David Baazov Wins Vote Of Confidence From Amaya Shareholders

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 Amaya David Baazov shareholder election
Shareholders overwhelmingly voted to keep David Baazov as CEO of Amaya. (Image: Graham Hughes, National Post)

If Amaya’s shareholders are concerned about the direction that the company is headed in, they certainly didn’t show it at the company’s annual meeting.

On Monday, those shareholders overwhelmingly voted to keep David Baazov as the company’s CEO, saying that he had been the architect of a “great year” for the firm.

Baazov Easily Retains Post

In total, 96 percent of the shareholder vote was behind keeping Baazov in his position and reelecting the current board of directors.

The year was a memorable one for Baazov, as he orchestrated the $4.9 billion acquisition of PokerStars last summer, a move that transformed the company into one of the world’s largest online gambling brands.

As a result of that purchase, Amaya moved from a relatively minor company on the Venture Exchange to the main Toronto Stock Exchange, and then earlier this month began trading on the NASDAQ Global Select Market as well.

Given that success, there was little question about how the vote would go. ISS Proxy Advisory Services also recommended that shareholders vote in favor of retaining the current board, even if it didn’t give perfect marks to the leadership.

If there was any question about Baazov’s position as CEO, it likely had nothing to do with Amaya’s bottom line.

Instead, it may have been because of an investigation by Quebec financial authorities into suspicious trading in the run-up to Amaya’s purchase of the Rational Group, a period that saw substantial increases in the Amaya stock price.

Investigation “Not Hollywood,” Baazov Says

However, that topic wasn’t event broached during the general meeting, despite the fact that Baazov himself has been said to be a part of that investigation. Baazov said that the investigation is a real matter, but not one that should be overly dramatized.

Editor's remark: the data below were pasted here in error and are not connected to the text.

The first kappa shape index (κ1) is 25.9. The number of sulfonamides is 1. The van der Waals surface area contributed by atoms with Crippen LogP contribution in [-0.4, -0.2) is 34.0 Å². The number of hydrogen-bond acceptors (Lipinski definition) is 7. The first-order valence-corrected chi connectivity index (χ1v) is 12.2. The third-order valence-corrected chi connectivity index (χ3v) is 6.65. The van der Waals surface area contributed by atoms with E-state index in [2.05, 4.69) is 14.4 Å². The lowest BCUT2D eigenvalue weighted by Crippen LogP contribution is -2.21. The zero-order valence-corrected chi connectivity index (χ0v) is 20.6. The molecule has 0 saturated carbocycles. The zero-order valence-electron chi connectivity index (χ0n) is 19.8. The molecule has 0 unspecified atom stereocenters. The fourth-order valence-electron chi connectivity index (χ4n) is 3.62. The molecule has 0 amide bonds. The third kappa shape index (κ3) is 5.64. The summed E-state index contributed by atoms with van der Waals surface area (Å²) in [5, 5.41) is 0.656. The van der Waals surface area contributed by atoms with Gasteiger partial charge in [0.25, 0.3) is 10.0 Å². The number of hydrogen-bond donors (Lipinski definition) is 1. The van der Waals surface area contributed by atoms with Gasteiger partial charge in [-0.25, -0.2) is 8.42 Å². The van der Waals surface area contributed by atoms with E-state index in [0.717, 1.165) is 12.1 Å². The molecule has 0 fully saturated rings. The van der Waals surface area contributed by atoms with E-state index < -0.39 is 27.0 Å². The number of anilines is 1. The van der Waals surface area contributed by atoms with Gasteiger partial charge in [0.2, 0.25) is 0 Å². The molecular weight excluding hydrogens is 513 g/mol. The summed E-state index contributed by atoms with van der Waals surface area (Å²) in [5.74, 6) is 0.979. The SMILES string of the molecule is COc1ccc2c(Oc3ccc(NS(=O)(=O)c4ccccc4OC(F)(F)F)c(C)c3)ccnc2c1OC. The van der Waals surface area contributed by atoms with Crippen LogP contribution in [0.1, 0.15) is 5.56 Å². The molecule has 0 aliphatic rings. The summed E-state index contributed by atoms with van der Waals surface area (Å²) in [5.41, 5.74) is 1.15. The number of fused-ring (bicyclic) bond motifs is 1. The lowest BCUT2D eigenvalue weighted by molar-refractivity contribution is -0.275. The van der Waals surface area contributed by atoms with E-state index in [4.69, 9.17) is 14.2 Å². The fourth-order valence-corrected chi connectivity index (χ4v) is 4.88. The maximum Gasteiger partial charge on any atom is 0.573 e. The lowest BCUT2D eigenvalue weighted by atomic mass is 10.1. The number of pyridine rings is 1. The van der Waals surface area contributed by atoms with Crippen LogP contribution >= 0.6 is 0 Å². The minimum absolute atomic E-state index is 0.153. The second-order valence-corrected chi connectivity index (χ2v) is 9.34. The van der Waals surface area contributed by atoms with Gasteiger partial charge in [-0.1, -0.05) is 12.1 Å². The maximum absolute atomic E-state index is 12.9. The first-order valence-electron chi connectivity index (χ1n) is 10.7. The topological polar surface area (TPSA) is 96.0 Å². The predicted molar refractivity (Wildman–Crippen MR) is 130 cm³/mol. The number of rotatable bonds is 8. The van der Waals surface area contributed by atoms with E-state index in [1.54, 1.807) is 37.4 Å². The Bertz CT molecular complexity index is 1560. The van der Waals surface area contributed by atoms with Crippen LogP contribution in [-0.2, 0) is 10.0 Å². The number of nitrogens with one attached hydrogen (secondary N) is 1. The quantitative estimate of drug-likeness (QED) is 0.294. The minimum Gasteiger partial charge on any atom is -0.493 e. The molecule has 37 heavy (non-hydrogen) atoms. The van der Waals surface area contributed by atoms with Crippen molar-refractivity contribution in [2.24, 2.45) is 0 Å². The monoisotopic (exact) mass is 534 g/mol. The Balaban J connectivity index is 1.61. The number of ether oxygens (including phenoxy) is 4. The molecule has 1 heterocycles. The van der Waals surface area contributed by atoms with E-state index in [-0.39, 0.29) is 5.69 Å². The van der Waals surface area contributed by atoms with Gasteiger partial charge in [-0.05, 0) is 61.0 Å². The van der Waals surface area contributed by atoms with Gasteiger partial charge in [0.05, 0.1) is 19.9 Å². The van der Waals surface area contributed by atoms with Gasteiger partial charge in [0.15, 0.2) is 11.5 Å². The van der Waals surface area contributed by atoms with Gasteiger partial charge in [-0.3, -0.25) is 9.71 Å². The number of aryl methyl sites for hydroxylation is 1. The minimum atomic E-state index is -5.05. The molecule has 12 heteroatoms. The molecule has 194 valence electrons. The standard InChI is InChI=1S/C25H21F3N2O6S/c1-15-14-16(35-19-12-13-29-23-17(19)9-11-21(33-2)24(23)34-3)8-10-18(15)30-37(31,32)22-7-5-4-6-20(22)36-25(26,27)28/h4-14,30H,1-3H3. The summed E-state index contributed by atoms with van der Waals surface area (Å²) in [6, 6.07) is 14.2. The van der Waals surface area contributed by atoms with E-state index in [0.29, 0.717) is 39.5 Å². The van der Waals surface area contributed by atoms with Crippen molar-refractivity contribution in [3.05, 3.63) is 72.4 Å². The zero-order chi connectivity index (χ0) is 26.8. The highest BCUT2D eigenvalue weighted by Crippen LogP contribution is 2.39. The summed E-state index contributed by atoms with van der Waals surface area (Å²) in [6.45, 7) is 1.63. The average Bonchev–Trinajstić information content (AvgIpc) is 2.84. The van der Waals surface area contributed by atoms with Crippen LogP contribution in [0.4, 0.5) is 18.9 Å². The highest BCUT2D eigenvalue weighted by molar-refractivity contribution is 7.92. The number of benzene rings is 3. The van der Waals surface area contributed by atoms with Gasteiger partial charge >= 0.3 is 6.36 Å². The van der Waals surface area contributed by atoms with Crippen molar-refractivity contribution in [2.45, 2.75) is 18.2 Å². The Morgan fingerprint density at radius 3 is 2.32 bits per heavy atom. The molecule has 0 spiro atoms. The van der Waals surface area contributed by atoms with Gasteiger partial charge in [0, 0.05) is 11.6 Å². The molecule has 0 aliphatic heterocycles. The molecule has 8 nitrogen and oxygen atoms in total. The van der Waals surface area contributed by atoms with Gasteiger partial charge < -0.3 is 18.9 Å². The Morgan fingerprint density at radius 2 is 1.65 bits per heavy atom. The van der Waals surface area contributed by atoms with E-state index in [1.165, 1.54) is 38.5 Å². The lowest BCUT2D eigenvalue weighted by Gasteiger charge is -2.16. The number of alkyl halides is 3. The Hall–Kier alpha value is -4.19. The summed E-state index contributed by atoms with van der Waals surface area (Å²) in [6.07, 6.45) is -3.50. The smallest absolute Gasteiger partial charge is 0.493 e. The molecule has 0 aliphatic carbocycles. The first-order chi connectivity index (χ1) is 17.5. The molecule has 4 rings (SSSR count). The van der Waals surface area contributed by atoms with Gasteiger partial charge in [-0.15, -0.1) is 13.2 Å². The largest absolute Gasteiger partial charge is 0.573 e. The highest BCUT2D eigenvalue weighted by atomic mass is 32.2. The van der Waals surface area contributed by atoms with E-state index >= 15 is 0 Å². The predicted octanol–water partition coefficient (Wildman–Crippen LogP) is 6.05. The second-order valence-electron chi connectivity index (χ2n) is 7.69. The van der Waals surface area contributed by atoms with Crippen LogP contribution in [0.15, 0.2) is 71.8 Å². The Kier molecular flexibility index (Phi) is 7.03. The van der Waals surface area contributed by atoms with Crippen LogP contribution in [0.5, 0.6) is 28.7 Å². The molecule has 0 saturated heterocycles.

“It’s not something to be taken lightly, but it’s not Hollywood either,” Baazov said after the meeting. “If people go through the information carefully, look at the timeline, anybody who is sophisticated and rational can come to a pretty good rational conclusion about the events that took place to get us where we are.”

The Autorite des marches financiers (AMF) investigation has not led to any charges against Amaya or anyone who works for the company, though the investigation is ongoing.

The most dramatic moment in the investigation came last December, when police visited Amaya’s Montreal headquarters along with branches of Manulife Securities and Canaccord Genuity Securities.

At the time, those visits were characterized in media reports as raids, though some have suggested that the actions may have been a lot less sensational than that word suggests.

Most of the targets of the investigation appear to be individuals working with Manulife, though a handful of people at Amaya and Canaccord are also being looked into.

US Operations Still a Priority

With Baazov remaining at the helm, it seems likely that Amaya’s focus will remain on breaking into American markets, hoping to gain approval from regulators and encouraging new states to legalize and regulate online poker.

Baazov appeared hopefully about the company’s chances, though he admitted the future of Internet gambling in America was still uncertain.

“We don’t have a crystal ball, and when it comes to politics I definitely don’t like trying to make predictions,” Baazov said. “All we can say is that we’re very comfortable with some of the movement we’ve seen.”

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